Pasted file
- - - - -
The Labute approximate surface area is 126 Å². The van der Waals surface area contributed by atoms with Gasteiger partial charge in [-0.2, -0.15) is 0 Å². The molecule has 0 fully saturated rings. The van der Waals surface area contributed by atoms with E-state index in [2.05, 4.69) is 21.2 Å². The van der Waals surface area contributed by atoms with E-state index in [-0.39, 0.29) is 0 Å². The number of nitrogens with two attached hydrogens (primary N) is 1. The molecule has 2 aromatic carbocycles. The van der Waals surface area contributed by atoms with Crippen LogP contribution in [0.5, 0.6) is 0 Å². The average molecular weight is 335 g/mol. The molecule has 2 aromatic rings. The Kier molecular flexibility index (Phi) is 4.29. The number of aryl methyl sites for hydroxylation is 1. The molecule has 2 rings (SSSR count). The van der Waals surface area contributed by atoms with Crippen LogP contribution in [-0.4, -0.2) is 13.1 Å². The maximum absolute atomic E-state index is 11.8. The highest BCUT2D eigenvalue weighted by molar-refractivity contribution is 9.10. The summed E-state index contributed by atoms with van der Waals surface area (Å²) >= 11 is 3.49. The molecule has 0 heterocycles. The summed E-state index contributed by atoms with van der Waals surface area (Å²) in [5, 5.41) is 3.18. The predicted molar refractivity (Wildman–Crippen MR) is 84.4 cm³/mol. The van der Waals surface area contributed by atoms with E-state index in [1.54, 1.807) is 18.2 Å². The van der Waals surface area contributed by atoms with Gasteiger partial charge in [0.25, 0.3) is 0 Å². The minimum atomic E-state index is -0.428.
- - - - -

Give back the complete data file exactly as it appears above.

The Labute approximate surface area is 126 Å². The van der Waals surface area contributed by atoms with Gasteiger partial charge in [-0.2, -0.15) is 0 Å². The molecule has 0 fully saturated rings. The van der Waals surface area contributed by atoms with E-state index in [2.05, 4.69) is 21.2 Å². The van der Waals surface area contributed by atoms with E-state index in [-0.39, 0.29) is 0 Å². The number of nitrogens with two attached hydrogens (primary N) is 1. The molecule has 2 aromatic carbocycles. The van der Waals surface area contributed by atoms with Crippen LogP contribution in [0.5, 0.6) is 0 Å². The average molecular weight is 335 g/mol. The molecule has 2 aromatic rings. The Kier molecular flexibility index (Phi) is 4.29. The number of aryl methyl sites for hydroxylation is 1. The molecule has 2 rings (SSSR count). The van der Waals surface area contributed by atoms with Crippen LogP contribution in [-0.4, -0.2) is 13.1 Å². The maximum absolute atomic E-state index is 11.8. The highest BCUT2D eigenvalue weighted by molar-refractivity contribution is 9.10. The summed E-state index contributed by atoms with van der Waals surface area (Å²) >= 11 is 3.49. The molecule has 0 heterocycles. The summed E-state index contributed by atoms with van der Waals surface area (Å²) in [5, 5.41) is 3.18. The predicted molar refractivity (Wildman–Crippen MR) is 84.4 cm³/mol. The van der Waals surface area contributed by atoms with E-state index in [1.54, 1.807) is 18.2 Å². The van der Waals surface area contributed by atoms with Gasteiger partial charge in [0.25, 0.3) is 0 Å². The minimum atomic E-state index is -0.428.